Property Rights and Benefit-Sharing for DNA Donors?
Gary E. Marchant, JD, PhD
Arizona State University - College of Law
Jurimetrics, Vol. 45, pp. 153-178, 2005
The traditional assumption in most genetic research is that the donors of genetic material used in research act altruistically and are entitled to no property rights or direct benefit-sharing in the fruits of the research. This traditional assumption is now being challenged from several different directions. Some international ethics guidelines, advocacy organizations for families suffering from genetic diseases, and special populations such as Indian tribes are all pushing for greater control, rights, and benefit-sharing for genetic donors. The failure to resolve the tensions between these new demands and the traditional assumption of genetic research has the potential to create a bottleneck in the supply of genetic samples vital to the advancement of genetic research. This Article traces the recent controversies and trends that are challenging the traditional assumption that DNA donors in genetic research have no property or other rights in their donated material and outlines some alternative approaches for resolving this problem.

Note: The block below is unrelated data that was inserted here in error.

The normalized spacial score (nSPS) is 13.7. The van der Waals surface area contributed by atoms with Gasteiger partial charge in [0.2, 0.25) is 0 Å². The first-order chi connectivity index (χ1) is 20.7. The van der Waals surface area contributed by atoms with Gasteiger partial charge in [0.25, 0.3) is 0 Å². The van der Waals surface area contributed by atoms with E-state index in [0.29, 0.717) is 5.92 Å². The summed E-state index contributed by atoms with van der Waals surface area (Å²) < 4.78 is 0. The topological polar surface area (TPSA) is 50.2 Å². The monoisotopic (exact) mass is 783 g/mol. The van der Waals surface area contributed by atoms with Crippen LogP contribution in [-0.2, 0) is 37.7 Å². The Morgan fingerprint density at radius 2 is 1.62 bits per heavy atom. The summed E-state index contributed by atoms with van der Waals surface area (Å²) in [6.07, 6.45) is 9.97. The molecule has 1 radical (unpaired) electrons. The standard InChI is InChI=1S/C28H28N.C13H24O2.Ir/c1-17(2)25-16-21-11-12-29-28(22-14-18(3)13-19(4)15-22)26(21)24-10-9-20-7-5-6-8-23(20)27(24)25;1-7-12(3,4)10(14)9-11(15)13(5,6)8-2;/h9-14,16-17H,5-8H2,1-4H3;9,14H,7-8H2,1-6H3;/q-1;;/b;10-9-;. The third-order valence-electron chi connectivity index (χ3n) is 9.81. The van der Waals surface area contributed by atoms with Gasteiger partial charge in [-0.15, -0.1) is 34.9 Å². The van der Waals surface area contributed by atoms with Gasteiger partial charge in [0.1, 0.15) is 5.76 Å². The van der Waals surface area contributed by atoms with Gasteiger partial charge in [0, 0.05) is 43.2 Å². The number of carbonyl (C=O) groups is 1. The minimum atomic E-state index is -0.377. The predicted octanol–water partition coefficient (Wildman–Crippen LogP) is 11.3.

Number of Pages in PDF File: 26
Keywords: Genetic research, property rights, benefit-sharing
JEL Classification: K11, K32, 118Accepted Paper Series
Date posted: June 13, 2005
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